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The Risk and Reward equation is at the heart of all significant business decisions. As economies pick up and the call for new ideas, innovation and change intensifies, so does the need to take big decisions involving risk. At the same time the many corporate debacles of recent memory remind us that failure to measure and understand risk can be disastrous.
So managers are faced with a conundrum: they must take risks to gain competitive advantage and to move their organizations on but taking risks can, as in the case of the BP Gulf oil disater, have catastrophic financial, legal, reputational, environmental, physical and human consequences.
An Enterprise Risk Conference in Toronto on 24 June is set to address this conundrum. This one-day conference at Schulich School of Business is designed for experienced managers and professionals involved in risk and for graduates of Schulich’s Masters Certificate in Risk Management & Business Performance.
In his book Sleepwalkers, Christopher Clark talks of the ‘normative power of the factual’ when considering the pre-First World War alliance system, and the natural human tendency to assume the status quo is normal and therefore right. This tendency, as pre-1914, can be dangerous. The status quo can in itself present big risks and true sustainability very often requires change and taking decisions which involve weighing risk and reward.
Meeting business performance goals today is directly tied to effectively managing the risks your business and organization face. Sticking to an out-dated status quo in a fast changing environment can be added to a long list which includes: strategic risk; organizational risk; financial risks; M&A and transformational transaction risks; IT and cyber security risk; reputational risk; business model risk; credit and market risk; operational risk; fraud; etc.
To avoid having to move from risk management to crisis management, organizations need to be prepared, and effective risk management is an essential competency to support business performance. It can and does make a difference over the long term, yet few business leaders have benefited from training in this area.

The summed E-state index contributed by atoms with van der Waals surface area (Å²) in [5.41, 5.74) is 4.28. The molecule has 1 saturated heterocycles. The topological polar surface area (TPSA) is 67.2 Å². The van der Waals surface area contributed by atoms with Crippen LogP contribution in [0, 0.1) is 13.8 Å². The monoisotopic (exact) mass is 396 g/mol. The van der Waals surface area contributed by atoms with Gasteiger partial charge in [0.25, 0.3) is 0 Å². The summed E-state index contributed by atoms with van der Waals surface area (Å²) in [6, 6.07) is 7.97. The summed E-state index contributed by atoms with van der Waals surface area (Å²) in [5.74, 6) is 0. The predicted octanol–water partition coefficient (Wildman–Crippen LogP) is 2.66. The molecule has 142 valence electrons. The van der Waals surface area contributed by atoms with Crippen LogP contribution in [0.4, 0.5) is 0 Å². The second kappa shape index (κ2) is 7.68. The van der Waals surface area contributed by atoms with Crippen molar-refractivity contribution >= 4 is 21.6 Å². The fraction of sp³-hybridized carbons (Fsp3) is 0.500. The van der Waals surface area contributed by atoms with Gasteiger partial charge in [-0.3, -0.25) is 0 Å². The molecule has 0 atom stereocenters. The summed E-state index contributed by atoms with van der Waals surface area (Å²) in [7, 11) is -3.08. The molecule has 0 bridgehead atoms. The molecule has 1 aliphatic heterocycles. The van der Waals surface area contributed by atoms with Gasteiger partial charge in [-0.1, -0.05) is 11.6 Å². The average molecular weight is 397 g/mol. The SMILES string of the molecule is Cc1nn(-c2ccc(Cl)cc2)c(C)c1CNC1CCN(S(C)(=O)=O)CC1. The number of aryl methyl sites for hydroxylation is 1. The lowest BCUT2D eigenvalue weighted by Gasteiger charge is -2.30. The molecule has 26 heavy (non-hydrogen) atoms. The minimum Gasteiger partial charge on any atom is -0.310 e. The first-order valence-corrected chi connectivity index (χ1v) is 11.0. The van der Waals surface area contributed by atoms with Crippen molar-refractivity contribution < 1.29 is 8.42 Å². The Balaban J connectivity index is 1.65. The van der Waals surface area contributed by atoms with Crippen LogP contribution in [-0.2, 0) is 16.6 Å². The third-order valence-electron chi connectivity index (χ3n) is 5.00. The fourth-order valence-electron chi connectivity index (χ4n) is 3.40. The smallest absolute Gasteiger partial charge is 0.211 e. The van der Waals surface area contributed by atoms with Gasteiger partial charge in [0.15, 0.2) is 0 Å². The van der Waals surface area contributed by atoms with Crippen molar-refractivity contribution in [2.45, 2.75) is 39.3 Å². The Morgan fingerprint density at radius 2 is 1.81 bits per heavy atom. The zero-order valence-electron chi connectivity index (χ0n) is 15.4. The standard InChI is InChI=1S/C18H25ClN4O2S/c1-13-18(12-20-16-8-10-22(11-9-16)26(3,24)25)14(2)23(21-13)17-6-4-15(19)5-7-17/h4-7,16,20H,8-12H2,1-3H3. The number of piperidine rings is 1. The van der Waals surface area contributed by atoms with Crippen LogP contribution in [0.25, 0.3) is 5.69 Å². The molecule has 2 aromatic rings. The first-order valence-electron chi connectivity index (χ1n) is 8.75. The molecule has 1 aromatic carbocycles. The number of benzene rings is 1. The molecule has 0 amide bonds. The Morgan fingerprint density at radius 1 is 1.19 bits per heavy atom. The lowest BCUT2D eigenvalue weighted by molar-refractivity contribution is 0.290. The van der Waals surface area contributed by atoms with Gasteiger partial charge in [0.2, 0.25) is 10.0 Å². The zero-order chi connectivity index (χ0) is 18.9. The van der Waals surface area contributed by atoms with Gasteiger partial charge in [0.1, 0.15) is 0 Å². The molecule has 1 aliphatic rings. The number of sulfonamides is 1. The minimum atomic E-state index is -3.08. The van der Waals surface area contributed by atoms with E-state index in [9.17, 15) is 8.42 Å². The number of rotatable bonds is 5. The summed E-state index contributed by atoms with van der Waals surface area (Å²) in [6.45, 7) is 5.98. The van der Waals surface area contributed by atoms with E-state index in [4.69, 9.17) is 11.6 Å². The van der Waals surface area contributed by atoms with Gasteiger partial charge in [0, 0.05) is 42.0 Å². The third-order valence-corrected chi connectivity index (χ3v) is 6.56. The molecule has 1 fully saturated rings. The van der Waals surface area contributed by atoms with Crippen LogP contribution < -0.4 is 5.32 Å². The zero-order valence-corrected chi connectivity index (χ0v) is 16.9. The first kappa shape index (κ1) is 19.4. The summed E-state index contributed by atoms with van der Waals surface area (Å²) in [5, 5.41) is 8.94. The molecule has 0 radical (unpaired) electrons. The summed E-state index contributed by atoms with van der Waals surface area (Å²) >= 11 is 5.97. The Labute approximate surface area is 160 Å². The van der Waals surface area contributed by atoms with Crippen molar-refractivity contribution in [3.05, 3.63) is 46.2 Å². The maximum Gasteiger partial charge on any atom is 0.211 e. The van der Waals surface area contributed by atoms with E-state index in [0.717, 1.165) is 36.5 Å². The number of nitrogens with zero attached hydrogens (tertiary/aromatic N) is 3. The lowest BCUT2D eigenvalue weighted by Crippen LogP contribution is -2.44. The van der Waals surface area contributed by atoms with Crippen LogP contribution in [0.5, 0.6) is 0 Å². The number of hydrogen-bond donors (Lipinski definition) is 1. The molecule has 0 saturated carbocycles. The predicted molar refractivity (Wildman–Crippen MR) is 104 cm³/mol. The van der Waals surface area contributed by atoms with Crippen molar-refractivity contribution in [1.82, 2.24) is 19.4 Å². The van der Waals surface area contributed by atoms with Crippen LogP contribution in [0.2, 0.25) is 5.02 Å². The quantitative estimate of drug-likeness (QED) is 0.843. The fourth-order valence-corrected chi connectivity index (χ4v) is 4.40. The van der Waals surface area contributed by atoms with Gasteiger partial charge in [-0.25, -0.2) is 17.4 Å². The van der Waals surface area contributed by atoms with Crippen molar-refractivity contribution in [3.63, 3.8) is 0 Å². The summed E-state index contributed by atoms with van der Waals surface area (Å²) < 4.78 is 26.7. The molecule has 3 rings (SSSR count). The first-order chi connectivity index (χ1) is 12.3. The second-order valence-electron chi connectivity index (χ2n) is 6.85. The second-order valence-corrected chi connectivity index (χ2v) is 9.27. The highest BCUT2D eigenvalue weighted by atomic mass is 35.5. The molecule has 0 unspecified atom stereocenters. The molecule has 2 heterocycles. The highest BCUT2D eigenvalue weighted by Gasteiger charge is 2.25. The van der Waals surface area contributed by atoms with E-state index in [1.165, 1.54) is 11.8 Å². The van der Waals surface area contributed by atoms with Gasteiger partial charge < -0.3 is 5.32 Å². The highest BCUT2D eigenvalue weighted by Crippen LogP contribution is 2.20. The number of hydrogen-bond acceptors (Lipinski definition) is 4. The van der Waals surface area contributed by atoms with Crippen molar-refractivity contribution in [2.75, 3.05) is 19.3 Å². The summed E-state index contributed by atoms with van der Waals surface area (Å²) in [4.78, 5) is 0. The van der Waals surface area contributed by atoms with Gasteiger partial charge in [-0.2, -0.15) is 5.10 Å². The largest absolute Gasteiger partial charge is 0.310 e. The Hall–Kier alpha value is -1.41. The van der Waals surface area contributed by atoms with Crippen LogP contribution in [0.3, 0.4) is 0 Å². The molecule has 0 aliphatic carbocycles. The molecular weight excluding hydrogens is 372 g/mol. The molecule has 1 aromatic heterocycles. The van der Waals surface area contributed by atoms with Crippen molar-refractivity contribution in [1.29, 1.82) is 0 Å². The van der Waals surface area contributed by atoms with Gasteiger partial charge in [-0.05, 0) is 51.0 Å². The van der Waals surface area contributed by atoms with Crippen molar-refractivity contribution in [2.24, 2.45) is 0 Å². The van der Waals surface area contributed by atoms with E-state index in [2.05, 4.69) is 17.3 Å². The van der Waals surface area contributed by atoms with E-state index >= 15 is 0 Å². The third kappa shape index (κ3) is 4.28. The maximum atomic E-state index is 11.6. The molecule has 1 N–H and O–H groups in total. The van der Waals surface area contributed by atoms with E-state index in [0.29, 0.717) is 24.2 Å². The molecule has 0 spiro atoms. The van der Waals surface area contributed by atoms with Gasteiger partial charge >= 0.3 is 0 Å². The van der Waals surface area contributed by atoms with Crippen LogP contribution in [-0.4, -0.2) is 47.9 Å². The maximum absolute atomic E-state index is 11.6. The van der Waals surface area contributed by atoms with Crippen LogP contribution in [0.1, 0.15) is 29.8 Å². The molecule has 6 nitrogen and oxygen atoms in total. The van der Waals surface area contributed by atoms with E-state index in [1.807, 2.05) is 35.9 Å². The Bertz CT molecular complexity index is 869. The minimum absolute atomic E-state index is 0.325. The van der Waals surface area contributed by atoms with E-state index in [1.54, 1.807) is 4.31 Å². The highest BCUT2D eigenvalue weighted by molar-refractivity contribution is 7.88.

"From everything we've seen in the marketplace, it has become evident that many organizations didn't understand their risks and weren't managing them", says Carmen Rossiter, program director. "So there needs to be a lot more rigour and discipline around risk management – it has become a core competency for organizations, managers and their people to manage risk in a dynamic and changing environment."
Participants in the Schulich Masters Certificate program will consider topics such as:
Risk and business performance – the risk and reward equation
Articulating risk appetite as an essential starting point
Types of risk faced by organizations – present and future
Establishing clear oversight and governance
Building a risk management infrastructure
Your risk management vision – aligning to business strategy
Accountability for risk management – roles and responsibilities
Measuring and monitoring risk and performance
Integration with strategy, performance management, and everyday decision-making
Risk reporting: to senior management and key stakeholders
The value of agility in a fast-changing environment
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